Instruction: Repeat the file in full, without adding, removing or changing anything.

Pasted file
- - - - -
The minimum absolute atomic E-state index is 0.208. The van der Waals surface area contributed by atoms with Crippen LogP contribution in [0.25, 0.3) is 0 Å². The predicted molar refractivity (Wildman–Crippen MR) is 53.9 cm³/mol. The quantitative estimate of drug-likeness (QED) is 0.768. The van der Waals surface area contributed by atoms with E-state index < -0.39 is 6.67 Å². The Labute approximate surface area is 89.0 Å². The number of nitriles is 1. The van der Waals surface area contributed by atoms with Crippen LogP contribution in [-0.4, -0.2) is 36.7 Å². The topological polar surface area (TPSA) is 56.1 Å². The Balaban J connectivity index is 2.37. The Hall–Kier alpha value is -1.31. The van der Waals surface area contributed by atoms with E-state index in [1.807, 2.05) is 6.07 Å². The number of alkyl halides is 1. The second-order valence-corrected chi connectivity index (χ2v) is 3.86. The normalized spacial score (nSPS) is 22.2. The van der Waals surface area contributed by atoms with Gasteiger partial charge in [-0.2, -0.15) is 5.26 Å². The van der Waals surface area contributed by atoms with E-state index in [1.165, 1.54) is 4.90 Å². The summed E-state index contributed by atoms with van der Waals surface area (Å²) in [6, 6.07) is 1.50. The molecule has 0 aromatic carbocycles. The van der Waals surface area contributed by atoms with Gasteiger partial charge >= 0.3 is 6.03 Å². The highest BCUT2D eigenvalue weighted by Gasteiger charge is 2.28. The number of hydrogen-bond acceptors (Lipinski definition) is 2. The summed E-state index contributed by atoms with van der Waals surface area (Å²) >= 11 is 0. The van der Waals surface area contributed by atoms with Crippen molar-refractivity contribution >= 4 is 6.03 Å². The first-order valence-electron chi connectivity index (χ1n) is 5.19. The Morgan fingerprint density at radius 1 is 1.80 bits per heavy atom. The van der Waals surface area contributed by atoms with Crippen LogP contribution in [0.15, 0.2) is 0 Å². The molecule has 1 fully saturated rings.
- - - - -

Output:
The minimum absolute atomic E-state index is 0.208. The van der Waals surface area contributed by atoms with Crippen LogP contribution in [0.25, 0.3) is 0 Å². The predicted molar refractivity (Wildman–Crippen MR) is 53.9 cm³/mol. The quantitative estimate of drug-likeness (QED) is 0.768. The van der Waals surface area contributed by atoms with E-state index < -0.39 is 6.67 Å². The Labute approximate surface area is 89.0 Å². The number of nitriles is 1. The van der Waals surface area contributed by atoms with Crippen LogP contribution in [-0.4, -0.2) is 36.7 Å². The topological polar surface area (TPSA) is 56.1 Å². The Balaban J connectivity index is 2.37. The Hall–Kier alpha value is -1.31. The van der Waals surface area contributed by atoms with E-state index in [1.807, 2.05) is 6.07 Å². The number of alkyl halides is 1. The second-order valence-corrected chi connectivity index (χ2v) is 3.86. The normalized spacial score (nSPS) is 22.2. The van der Waals surface area contributed by atoms with Gasteiger partial charge in [-0.2, -0.15) is 5.26 Å². The van der Waals surface area contributed by atoms with E-state index in [1.165, 1.54) is 4.90 Å². The summed E-state index contributed by atoms with van der Waals surface area (Å²) in [6, 6.07) is 1.50. The molecule has 0 aromatic carbocycles. The van der Waals surface area contributed by atoms with Gasteiger partial charge >= 0.3 is 6.03 Å². The highest BCUT2D eigenvalue weighted by Gasteiger charge is 2.28. The number of hydrogen-bond acceptors (Lipinski definition) is 2. The summed E-state index contributed by atoms with van der Waals surface area (Å²) >= 11 is 0. The van der Waals surface area contributed by atoms with Crippen molar-refractivity contribution >= 4 is 6.03 Å². The first-order valence-electron chi connectivity index (χ1n) is 5.19. The Morgan fingerprint density at radius 1 is 1.80 bits per heavy atom. The van der Waals surface area contributed by atoms with Crippen LogP contribution in [0.15, 0.2) is 0 Å². The molecule has 1 fully saturated rings.